Now, if you’ve experienced any sort of scams in the past, you’ll know how helpless the entire ordeal makes you feel. While you regret losing your hard-earned cash, others will typically blame you for falling for dodgy schemes. And the worst part about it all is that the scam sounds stupider every single time you explain it to someone.
At the end of the day, you’re eventually forced to “move on” and “learn from your mistakes” while dousing yourself in self-doubt whenever an unknown number pops up on your phone screen. But don’t worry just yet. This holiday season, I’ve got you covered in the gift card end of things. From a shocking range of tactics deployed by fraudsters to reporting scams to the right authorities, here’s everything you need to know about the tiny plastic cards that are here to stay for the foreseeable future:
Gift cards are essentially popular among fraudsters for the same reason why they’re popular among consumers: they’re a near-ubiquitous store of money that can be used to buy a huge range of goods and services.
More specifically, scammers love gift cards given the fact that they’re easy for consumers to purchase, both online and in-store. Most retailers and big-name brands now offer some form of gift card and there are fewer protections in this case than if the buyers were using regular payment cards. Just like cash, once the balance on the card is gone, it’s gone. Lastly, there’s no need for a scammer to provide a bank account for payment here—instead, they just need the gift card PIN or code.
According to the Federal Trade Commission (FTC), gift card scams often feature one retailer (drum roll, please): Target.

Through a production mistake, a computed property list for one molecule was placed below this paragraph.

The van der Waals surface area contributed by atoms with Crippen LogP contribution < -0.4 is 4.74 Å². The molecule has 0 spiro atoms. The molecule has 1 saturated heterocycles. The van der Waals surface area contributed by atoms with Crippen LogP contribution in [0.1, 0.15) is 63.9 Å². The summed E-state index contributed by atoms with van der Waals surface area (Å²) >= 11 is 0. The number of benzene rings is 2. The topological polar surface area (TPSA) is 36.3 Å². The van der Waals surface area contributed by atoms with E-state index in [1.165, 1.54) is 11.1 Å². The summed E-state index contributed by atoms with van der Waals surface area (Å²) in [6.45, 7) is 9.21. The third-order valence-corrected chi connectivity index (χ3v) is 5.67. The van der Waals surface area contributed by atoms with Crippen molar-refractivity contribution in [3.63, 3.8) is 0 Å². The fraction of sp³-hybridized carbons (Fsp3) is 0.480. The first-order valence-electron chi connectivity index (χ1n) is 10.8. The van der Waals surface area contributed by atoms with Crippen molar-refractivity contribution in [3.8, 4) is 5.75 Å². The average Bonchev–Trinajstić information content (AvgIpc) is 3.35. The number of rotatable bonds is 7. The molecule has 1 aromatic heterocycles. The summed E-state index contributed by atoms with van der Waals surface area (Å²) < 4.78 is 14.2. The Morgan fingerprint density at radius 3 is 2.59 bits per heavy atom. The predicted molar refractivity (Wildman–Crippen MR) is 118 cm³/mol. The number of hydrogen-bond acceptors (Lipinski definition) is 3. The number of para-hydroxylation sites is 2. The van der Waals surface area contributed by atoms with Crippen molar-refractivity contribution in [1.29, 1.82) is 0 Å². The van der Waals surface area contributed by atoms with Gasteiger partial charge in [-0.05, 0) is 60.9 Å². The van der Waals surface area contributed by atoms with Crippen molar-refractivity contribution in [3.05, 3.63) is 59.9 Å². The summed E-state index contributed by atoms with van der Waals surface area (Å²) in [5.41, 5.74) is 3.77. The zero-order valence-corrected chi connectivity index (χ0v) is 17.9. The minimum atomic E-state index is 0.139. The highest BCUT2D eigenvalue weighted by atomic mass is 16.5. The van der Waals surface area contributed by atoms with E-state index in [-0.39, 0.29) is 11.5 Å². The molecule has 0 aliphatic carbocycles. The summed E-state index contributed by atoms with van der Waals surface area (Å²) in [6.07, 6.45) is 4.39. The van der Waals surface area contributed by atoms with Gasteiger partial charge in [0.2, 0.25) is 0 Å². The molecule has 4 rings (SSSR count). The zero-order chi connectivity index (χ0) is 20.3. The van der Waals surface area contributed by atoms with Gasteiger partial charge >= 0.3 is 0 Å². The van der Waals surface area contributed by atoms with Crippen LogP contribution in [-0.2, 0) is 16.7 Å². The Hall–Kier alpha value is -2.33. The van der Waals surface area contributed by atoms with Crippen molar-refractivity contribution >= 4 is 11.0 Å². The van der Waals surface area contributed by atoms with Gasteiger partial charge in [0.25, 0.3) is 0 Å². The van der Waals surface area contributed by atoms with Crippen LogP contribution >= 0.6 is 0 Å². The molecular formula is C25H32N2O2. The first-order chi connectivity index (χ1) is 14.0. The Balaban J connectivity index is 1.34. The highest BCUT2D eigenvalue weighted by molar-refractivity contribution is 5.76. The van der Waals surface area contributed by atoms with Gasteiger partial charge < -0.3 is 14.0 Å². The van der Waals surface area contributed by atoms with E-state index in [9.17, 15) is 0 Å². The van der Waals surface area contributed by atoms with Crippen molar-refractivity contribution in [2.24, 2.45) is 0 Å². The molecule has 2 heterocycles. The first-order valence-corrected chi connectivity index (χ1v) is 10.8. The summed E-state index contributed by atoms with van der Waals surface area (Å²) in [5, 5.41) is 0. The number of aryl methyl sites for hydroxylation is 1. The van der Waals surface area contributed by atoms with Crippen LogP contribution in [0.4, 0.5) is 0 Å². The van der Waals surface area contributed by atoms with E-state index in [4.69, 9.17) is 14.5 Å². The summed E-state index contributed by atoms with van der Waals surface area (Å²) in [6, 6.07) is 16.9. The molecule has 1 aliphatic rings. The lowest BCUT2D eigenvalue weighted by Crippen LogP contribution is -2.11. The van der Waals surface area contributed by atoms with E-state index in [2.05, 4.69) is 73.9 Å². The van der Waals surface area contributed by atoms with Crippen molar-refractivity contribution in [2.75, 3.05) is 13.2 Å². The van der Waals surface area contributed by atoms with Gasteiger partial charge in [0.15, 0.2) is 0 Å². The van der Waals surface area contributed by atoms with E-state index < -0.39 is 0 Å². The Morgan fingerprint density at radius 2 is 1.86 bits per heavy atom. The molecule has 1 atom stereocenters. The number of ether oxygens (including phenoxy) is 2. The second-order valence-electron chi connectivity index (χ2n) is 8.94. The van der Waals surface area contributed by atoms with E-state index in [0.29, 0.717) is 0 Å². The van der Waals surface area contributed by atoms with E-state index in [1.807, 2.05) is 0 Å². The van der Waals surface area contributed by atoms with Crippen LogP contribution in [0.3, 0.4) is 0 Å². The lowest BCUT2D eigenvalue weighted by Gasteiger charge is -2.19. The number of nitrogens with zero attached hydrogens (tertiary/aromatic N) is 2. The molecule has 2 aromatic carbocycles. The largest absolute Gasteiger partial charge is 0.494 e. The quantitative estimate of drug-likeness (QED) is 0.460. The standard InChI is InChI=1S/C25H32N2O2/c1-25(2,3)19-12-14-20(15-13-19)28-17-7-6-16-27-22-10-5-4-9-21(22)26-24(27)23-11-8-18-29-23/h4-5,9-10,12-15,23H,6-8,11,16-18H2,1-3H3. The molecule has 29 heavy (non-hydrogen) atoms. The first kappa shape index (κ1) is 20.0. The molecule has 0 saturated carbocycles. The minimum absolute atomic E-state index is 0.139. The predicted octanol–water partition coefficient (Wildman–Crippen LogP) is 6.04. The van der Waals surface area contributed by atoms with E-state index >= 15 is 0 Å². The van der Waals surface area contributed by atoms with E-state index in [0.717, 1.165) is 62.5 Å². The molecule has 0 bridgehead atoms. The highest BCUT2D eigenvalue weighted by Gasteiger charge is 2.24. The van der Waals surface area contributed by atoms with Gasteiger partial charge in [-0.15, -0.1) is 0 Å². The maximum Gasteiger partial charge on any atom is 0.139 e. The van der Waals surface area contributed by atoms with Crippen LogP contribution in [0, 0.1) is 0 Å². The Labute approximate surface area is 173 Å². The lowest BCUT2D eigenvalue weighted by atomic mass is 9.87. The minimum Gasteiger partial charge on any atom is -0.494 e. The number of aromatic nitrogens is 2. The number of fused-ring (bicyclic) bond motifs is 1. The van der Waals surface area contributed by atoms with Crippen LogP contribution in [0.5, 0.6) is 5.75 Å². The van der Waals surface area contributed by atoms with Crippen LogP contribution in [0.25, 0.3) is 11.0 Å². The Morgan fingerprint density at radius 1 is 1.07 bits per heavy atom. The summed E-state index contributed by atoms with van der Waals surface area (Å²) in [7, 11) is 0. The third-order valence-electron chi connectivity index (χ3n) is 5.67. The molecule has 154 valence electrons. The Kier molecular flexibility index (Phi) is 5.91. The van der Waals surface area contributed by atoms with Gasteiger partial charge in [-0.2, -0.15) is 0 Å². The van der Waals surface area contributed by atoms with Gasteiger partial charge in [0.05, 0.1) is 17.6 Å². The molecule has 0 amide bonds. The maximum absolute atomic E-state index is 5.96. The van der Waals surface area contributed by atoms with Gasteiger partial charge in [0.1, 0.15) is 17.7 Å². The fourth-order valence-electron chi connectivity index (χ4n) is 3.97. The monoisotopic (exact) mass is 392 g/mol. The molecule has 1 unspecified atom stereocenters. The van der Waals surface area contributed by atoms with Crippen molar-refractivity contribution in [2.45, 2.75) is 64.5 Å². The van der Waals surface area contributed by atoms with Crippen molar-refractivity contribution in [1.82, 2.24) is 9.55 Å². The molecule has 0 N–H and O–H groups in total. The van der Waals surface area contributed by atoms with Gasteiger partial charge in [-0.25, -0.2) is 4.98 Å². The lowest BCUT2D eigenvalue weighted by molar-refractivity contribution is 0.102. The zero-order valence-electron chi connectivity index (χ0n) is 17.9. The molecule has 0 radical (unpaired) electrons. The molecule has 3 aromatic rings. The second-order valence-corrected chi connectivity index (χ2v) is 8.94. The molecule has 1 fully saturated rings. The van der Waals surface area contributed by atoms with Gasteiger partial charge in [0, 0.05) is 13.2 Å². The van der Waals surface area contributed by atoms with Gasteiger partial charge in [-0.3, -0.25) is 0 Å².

The agency noted that Target gift cards were reported twice as much as any other gift card brand. 30 per cent of people who obtained these cards for a scammer also said that they’ve lost $5,000 or more.
“Unfortunately, gift card scams are a persistent issue across the retail industry,” Target said in its statement. “Target takes these crimes extremely seriously and we use a multi-layered, comprehensive approach to mitigate fraud that includes technology, team member training, and collaboration with law enforcement.”
Though scammers can be tricky and pretty persuasive, here are some tactics and warning signs you should keep an eye out for:
One of the most basic tricks in the book is when thieves go to physical stores and scratch off the film strip on the back of gift cards to get the PIN—which they cover back up with easy-to-obtain replacement stickers.
The scammer then enters the card numbers and PINs into a computer program that repeatedly checks the retailer’s website and lets them know when someone buys and loads a compromised card. The crooks can then spend or transfer the money on the card, or cash it in before the buyer or gift recipient even has a chance to use it. Smooth criminal, indeed.
In this case, you get an email or text, supposedly from a familiar store or organisation saying you’ve won a gift card. To claim it, you just need to provide contact information, click through to a website, or answer a few survey questions, often about your finances or health. Nothing sus so far, right?